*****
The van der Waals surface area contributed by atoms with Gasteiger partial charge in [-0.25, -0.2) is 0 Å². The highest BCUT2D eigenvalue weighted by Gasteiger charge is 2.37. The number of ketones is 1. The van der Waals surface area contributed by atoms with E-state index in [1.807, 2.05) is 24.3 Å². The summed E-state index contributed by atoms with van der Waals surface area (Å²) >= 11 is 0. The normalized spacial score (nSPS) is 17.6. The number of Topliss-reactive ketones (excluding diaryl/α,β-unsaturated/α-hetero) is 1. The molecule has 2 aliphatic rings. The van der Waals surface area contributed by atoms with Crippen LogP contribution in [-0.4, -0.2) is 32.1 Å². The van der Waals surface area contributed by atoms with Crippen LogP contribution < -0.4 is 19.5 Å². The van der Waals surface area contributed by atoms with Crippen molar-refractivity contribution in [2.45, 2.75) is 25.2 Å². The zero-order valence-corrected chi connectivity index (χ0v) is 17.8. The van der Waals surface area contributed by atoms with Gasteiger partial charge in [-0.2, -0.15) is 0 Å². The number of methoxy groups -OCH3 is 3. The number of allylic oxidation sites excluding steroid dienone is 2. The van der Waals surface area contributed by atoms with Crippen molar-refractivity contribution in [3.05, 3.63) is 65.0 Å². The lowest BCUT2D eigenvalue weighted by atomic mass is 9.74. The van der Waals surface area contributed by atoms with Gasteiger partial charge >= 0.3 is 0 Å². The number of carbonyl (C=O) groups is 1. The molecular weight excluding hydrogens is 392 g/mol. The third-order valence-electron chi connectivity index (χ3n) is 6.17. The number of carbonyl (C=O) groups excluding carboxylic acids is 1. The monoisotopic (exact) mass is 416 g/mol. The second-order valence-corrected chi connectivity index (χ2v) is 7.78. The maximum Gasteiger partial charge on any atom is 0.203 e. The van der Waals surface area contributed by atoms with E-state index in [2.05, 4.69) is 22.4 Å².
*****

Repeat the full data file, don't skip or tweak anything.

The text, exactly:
The van der Waals surface area contributed by atoms with Gasteiger partial charge in [-0.25, -0.2) is 0 Å². The highest BCUT2D eigenvalue weighted by Gasteiger charge is 2.37. The number of ketones is 1. The van der Waals surface area contributed by atoms with E-state index in [1.807, 2.05) is 24.3 Å². The summed E-state index contributed by atoms with van der Waals surface area (Å²) >= 11 is 0. The normalized spacial score (nSPS) is 17.6. The number of Topliss-reactive ketones (excluding diaryl/α,β-unsaturated/α-hetero) is 1. The molecule has 2 aliphatic rings. The van der Waals surface area contributed by atoms with Crippen LogP contribution in [-0.4, -0.2) is 32.1 Å². The van der Waals surface area contributed by atoms with Crippen LogP contribution < -0.4 is 19.5 Å². The van der Waals surface area contributed by atoms with Crippen molar-refractivity contribution in [2.45, 2.75) is 25.2 Å². The zero-order valence-corrected chi connectivity index (χ0v) is 17.8. The van der Waals surface area contributed by atoms with Gasteiger partial charge in [-0.2, -0.15) is 0 Å². The number of methoxy groups -OCH3 is 3. The number of allylic oxidation sites excluding steroid dienone is 2. The van der Waals surface area contributed by atoms with Crippen molar-refractivity contribution in [3.05, 3.63) is 65.0 Å². The lowest BCUT2D eigenvalue weighted by atomic mass is 9.74. The van der Waals surface area contributed by atoms with Gasteiger partial charge >= 0.3 is 0 Å². The number of carbonyl (C=O) groups is 1. The molecular weight excluding hydrogens is 392 g/mol. The third-order valence-electron chi connectivity index (χ3n) is 6.17. The number of carbonyl (C=O) groups excluding carboxylic acids is 1. The monoisotopic (exact) mass is 416 g/mol. The second-order valence-corrected chi connectivity index (χ2v) is 7.78. The maximum Gasteiger partial charge on any atom is 0.203 e. The van der Waals surface area contributed by atoms with E-state index in [2.05, 4.69) is 22.4 Å².